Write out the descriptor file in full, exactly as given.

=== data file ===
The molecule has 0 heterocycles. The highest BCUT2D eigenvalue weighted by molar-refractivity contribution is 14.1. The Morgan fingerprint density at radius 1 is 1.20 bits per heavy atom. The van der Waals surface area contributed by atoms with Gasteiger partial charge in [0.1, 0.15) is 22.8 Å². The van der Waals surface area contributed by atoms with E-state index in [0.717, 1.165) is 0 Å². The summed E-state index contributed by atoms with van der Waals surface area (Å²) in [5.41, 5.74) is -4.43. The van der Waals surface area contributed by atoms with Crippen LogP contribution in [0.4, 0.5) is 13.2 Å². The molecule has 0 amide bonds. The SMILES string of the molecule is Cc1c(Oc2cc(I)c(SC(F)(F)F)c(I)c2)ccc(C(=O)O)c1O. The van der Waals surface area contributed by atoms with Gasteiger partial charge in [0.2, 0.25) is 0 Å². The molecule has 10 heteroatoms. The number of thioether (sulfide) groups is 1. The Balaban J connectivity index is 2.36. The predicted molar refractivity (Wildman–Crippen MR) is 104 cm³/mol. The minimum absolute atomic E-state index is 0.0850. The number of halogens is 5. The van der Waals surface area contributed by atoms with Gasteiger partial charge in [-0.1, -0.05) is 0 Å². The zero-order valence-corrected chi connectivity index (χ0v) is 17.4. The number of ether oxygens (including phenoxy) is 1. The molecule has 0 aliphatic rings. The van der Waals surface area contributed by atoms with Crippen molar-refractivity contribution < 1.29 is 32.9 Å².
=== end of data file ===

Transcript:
The molecule has 0 heterocycles. The highest BCUT2D eigenvalue weighted by molar-refractivity contribution is 14.1. The Morgan fingerprint density at radius 1 is 1.20 bits per heavy atom. The van der Waals surface area contributed by atoms with Gasteiger partial charge in [0.1, 0.15) is 22.8 Å². The van der Waals surface area contributed by atoms with E-state index in [0.717, 1.165) is 0 Å². The summed E-state index contributed by atoms with van der Waals surface area (Å²) in [5.41, 5.74) is -4.43. The van der Waals surface area contributed by atoms with Crippen LogP contribution in [0.4, 0.5) is 13.2 Å². The molecule has 0 amide bonds. The SMILES string of the molecule is Cc1c(Oc2cc(I)c(SC(F)(F)F)c(I)c2)ccc(C(=O)O)c1O. The van der Waals surface area contributed by atoms with Gasteiger partial charge in [0.2, 0.25) is 0 Å². The molecule has 10 heteroatoms. The number of thioether (sulfide) groups is 1. The Balaban J connectivity index is 2.36. The predicted molar refractivity (Wildman–Crippen MR) is 104 cm³/mol. The minimum absolute atomic E-state index is 0.0850. The number of halogens is 5. The van der Waals surface area contributed by atoms with Gasteiger partial charge in [-0.1, -0.05) is 0 Å². The zero-order valence-corrected chi connectivity index (χ0v) is 17.4. The number of ether oxygens (including phenoxy) is 1. The molecule has 0 aliphatic rings. The van der Waals surface area contributed by atoms with Crippen molar-refractivity contribution < 1.29 is 32.9 Å².